How Much

The questions I’m tormenting myself with at the moment are: “How much is too much?” and “How much is enough?”

“A word count, a page count–it’s so arbitrary,” one writer told me last week over her historical fiction novel. “And if I don’t meet it, I feel miserable. Why would I do that to myself?”

Just work every day.

I hear it again and again. From dancers, choreographers, novelists, musicians. Every day.

But what counts as “work”? And how much work is enough?

It’s a challenge we all face–when to bring work home, when to stay up late finishing a project. And when to shut off the light and call it a day.

Partly it’s cultural. I remember 15 years ago, an exchange student from Spain caught me working on my homework during lunch. “No,” he said and clapped his hands over my page of matrices (he was like that). “This is no work time. This is time to be relaxing. Yes, close your book. You no work during lunch now.”

Europeans know what to do with their downtime. But Americans? Not so much.

Partly, too, it’s circumstantial. It’s harder to notice a lack of balance when there’s no family making demands on my time. I could spend all night at my desk, every night. Only leaving enough spare time for sleep and eating. Sometimes I do. Often I want to.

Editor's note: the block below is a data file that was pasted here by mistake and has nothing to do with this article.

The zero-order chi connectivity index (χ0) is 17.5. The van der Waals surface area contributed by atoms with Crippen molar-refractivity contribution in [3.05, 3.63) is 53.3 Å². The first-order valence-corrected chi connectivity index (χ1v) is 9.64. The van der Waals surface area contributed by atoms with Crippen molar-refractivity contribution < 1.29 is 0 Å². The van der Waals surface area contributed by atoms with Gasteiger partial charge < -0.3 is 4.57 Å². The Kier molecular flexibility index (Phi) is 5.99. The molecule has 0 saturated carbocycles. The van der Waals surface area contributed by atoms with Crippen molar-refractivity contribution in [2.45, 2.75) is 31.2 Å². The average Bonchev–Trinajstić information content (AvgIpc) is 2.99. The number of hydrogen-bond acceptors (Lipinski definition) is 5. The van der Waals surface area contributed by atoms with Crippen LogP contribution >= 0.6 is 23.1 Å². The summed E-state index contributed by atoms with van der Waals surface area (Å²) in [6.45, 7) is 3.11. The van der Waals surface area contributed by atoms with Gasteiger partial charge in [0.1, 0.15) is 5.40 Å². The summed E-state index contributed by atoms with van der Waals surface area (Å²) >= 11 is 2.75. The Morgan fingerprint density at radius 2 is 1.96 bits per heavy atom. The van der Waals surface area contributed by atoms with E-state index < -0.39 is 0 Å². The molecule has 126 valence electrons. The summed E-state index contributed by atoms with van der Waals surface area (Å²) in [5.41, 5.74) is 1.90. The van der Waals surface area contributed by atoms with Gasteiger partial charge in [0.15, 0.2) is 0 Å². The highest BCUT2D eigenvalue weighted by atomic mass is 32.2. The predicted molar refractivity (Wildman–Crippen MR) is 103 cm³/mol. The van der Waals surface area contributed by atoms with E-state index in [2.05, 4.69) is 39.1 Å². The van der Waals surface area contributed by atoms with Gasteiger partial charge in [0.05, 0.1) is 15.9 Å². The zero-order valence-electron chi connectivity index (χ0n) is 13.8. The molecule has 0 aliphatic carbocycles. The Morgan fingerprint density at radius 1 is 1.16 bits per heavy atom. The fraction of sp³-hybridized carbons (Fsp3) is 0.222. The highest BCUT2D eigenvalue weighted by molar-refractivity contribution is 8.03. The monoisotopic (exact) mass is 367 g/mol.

But is that dedication or addiction?

In an earlier post, I wrote that lines are inventions. Convenient fictions. But sometimes, we need them. And where we place them depends so much on our temperament and experience of life. And to others, one person’s line may look arbitrary. But for that individual, it’s the Golden Rule.

One thing in common among career artists is that they each stick to their definitions of “work”–and they follow-through with that definition every day. It’s a process of trial-and-error, sure. But if you keep trying–every day–you find it.

“Bum glue,” Elizabeth George calls it in her book on writing, Write Away.

“I’m a writer.” Jack Remick shrugged and said to me.

“Just play,” Amy O said. “Just try things.”

All the vaguest definitions of “work” I could ask for.

But that’s the point. When it comes to art, the right balance is all about how the individual works best.

As long as she or he works. Every. Damn. Day.

Lunchtime outlining

Published by M.C. Easton

Novelist and teacher.

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